(ii) that Respondent has registered the Domain Name in order to prevent the owner of the trademark or service mark from reflecting the mark in a corresponding domain name, provided that Respondent has engaged in a pattern of such conduct; or

(iii) that Respondent has registered the Domain Name primarily for the purpose of disrupting the business of a competitor; or

(iv) that by using the Domain Name, Respondent has intentionally attempted to attract, for commercial gain, Internet users to Respondent’s website or other on line location, by creating a likelihood of confusion with Complainant’s mark as to the source, sponsorship, affiliation, or endorsement of Respondent’s website or location or of a product or service on Respondent’s website or location.

The Panel concludes that Respondent has registered and is using the Domain Name in bad faith. The Panel finds it more likely than not that Respondent had Complainant’s distinctive INPHI mark in mind when registering the Domain Name. The content at the website, which relates to the products and services offered by Complainant, indicates that Respondent was aware of the INPHI mark when he bought the Domain Name at auction earlier this year.

The Panel also concludes that Respondent has used the Domain Name in bad faith. In the Complaint, Complainant alleged: “Respondent has copied significant sections of Complainant’s website in an attempt to trick Complainant’s potential customers into believing they have reached the legitimate website of Inphi Corporation. Given the design of Respondent’s website and its content, Respondent’s website will lead Internet users to believe that they have somehow reached a website of Complainant, when in fact they have ended up on a website of an unaffiliated impostor. There is no conceivable good faith use for the disputed domain name to resolve to such a website.”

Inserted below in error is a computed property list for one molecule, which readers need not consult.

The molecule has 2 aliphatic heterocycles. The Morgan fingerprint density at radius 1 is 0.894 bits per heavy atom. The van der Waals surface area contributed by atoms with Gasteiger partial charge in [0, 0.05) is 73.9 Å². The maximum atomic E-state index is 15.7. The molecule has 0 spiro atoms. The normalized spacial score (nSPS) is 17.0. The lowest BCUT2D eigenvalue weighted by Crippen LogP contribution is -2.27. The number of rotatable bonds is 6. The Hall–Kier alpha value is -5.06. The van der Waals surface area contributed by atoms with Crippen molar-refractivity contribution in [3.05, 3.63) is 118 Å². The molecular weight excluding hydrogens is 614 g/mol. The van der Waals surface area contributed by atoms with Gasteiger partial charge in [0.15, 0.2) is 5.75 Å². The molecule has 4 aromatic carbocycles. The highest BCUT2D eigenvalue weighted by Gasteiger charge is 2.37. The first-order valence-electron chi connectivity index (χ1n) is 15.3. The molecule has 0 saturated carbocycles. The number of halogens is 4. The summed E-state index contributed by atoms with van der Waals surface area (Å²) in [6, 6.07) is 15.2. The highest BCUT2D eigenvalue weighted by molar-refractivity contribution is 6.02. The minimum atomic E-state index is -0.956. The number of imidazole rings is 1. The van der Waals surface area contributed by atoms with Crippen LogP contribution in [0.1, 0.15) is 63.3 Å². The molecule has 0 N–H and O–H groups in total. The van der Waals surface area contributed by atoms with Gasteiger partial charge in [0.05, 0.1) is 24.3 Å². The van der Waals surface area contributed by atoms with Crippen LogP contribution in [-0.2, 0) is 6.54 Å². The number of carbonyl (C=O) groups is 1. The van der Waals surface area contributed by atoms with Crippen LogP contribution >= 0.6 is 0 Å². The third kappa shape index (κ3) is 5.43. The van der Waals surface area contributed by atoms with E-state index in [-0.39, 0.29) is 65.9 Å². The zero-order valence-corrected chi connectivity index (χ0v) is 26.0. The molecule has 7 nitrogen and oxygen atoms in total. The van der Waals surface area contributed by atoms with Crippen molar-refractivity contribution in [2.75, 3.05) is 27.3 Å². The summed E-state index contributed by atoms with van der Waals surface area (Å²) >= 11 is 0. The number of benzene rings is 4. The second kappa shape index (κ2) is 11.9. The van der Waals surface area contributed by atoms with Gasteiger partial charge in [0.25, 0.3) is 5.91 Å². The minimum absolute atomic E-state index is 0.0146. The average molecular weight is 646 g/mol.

In the face of these allegations, Respondent did not deny them by way of a response in this proceeding. Instead, Respondent took down his website. The Panel finds Complainant’s unrebutted allegation regarding Respondent’s motivations to be plausible, and the Panel agrees that there is no conceivable good faith explanation for Respondent’s conduct here. At a minimum, the Panel finds bad faith here under Policy paragraph 4(b)(iv), quoted above.

Complainant has established Policy, paragraph 4(a)(iii).

7. Decision

For the foregoing reasons, in accordance with paragraphs 4(i) of the Policy and 15 of the Rules, the Panel orders that the Domain Name <inphi-corp.com> be transferred to Complainant.

Robert A. Badgley
Sole Panelist
Date: September 11, 2017